Development of cortical interneurons continues until the end of human pregnancy. Premature birth deprives the newborns from the supply of maternal estrogen and a secure intrauterine environment. Indeed, preterm infants suffer from neurobehavioral disorders. This can result from both preterm birth and associated postnatal complications, which might disrupt recruitment and maturation of cortical interneurons. We hypothesized that interneuron subtypes, including parvalbumin-positive (PV + ), somatostatin-positive (SST + ), calretinin-positive (CalR + ), and neuropeptide Y-positive (NPY + ) interneurons, were recruited in the upper and lower cortical layers in a distinct manner with advancing gestational age. In addition, preterm birth would disrupt the heterogeneity of cortical interneurons, which might be reversed by estrogen treatment. These hypotheses were tested by analyzing autopsy samples from premature infants and evaluating the effect of estrogen supplementation in prematurely delivered rabbits. The PV + and CalR + neurons were abundant, whereas SST + and NPY + neurons were few in cortical layers of preterm human infants. Premature birth of infants reduced the density of PV + or GAD67 + neurons and increased SST + interneurons in the upper cortical layers. Importantly, 17 β-estradiol treatment in preterm rabbits increased the number of PV + neurons in the upper cortical layers relative to controls at postnatal day 14 (P14) and P21 and transiently reduced SST population at P14. Moreover, protein and mRNA levels of Arx, a key regulator of cortical interneuron maturation and migration, were higher in estrogen-treated rabbits relative to controls. Therefore, deficits in PV + and excess of SST + neurons in premature newborns are ameliorated by estrogen replacement, which can be attributed to elevated Arx levels. Estrogen replacement might enhance neurodevelopmental outcomes in extremely preterm infants.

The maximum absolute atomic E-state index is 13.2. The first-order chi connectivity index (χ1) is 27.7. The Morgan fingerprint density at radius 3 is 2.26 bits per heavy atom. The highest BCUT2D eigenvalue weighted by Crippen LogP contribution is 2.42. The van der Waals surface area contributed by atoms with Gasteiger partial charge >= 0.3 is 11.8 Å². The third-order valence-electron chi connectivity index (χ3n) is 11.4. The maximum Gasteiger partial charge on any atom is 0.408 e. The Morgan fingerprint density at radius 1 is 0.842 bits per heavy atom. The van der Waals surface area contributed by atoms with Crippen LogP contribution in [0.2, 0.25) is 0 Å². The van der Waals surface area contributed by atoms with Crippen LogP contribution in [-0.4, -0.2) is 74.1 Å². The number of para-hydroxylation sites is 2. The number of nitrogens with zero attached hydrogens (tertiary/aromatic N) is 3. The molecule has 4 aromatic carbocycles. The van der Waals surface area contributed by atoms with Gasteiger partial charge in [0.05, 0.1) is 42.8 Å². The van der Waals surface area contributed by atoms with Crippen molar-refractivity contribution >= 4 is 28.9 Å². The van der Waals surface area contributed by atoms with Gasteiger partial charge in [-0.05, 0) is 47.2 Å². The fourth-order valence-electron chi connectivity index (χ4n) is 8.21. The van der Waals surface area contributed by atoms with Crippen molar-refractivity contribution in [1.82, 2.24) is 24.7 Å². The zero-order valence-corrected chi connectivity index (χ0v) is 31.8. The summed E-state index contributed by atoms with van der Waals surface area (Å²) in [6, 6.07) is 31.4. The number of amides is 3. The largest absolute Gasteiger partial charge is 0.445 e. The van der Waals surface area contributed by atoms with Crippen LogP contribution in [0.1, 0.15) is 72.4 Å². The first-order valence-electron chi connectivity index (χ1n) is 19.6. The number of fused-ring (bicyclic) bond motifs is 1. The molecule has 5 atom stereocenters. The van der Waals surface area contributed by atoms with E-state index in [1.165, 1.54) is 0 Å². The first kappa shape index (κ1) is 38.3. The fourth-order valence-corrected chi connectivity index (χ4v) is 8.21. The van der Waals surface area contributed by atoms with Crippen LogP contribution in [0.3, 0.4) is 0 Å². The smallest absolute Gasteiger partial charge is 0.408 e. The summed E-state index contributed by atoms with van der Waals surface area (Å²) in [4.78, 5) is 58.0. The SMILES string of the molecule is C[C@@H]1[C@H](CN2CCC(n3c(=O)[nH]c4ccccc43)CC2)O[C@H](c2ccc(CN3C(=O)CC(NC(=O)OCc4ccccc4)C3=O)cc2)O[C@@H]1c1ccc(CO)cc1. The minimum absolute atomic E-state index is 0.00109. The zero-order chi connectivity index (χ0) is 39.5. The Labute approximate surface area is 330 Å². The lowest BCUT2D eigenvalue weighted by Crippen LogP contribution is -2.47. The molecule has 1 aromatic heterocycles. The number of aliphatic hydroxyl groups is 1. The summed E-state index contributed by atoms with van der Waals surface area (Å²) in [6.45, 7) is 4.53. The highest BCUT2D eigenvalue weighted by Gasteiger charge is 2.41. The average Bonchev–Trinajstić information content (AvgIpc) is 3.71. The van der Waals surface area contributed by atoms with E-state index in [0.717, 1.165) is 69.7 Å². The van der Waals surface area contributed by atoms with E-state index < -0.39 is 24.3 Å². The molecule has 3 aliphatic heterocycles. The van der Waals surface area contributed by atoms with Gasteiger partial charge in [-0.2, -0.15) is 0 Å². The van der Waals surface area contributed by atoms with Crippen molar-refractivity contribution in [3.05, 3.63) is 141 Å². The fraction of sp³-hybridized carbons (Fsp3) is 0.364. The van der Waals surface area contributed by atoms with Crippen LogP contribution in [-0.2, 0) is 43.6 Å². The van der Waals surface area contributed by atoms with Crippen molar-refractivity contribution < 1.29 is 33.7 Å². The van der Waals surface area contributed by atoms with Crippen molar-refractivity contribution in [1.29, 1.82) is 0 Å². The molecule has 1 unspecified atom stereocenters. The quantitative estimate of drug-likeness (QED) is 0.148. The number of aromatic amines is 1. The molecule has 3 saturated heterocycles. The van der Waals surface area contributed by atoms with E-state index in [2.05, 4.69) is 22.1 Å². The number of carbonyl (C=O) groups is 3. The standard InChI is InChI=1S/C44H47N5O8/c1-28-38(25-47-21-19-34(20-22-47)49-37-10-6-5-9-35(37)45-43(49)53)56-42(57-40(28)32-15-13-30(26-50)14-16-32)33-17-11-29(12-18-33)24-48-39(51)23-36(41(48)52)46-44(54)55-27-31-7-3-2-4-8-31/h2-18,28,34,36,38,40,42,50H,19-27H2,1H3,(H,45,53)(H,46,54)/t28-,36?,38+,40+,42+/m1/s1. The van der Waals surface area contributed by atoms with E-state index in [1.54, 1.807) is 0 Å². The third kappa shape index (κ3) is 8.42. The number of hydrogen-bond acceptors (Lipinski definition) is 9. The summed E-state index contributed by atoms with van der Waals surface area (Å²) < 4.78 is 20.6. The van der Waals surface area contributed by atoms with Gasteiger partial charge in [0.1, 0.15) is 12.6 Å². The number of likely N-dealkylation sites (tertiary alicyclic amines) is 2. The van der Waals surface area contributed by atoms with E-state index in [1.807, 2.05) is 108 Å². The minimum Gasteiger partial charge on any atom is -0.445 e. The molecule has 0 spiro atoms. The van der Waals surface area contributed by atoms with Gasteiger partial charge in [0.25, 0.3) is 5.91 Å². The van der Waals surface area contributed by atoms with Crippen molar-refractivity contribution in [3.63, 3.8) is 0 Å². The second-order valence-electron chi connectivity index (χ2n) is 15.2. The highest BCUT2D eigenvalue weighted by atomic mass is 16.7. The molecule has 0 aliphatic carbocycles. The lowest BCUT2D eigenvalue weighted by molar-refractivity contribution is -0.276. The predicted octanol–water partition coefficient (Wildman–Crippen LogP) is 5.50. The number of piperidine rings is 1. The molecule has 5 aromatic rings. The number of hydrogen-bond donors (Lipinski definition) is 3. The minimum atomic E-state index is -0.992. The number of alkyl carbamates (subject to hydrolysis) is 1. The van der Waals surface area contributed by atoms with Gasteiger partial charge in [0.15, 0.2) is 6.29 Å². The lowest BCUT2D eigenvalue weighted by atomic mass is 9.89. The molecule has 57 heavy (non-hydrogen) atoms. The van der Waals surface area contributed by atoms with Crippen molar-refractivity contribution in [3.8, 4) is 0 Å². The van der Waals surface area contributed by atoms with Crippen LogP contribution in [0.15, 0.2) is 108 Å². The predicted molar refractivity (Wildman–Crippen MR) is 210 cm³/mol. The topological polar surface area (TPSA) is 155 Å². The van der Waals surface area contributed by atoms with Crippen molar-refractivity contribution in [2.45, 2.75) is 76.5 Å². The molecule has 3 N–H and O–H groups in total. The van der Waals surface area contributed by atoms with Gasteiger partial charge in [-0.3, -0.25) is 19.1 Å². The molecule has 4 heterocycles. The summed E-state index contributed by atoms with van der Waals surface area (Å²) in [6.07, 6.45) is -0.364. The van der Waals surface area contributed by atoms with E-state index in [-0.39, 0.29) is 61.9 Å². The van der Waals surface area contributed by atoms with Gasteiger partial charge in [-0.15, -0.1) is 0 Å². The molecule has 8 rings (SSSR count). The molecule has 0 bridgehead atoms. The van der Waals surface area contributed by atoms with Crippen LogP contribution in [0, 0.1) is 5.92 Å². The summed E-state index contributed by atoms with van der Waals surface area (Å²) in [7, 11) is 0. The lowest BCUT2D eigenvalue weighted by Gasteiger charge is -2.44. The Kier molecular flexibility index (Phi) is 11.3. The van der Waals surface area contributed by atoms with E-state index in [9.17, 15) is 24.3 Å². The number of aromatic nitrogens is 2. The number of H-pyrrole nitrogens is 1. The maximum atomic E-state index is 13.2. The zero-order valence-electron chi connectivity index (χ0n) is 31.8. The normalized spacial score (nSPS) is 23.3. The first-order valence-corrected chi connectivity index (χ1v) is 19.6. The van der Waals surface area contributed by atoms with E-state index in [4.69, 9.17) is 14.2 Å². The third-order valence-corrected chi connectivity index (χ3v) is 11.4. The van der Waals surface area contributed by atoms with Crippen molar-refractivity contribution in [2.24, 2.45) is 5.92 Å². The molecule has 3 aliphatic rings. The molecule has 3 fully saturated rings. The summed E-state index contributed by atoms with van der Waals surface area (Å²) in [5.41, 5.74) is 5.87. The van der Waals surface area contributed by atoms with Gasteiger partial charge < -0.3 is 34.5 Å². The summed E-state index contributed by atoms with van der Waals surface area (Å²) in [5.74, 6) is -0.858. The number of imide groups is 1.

- Cerebral cortex
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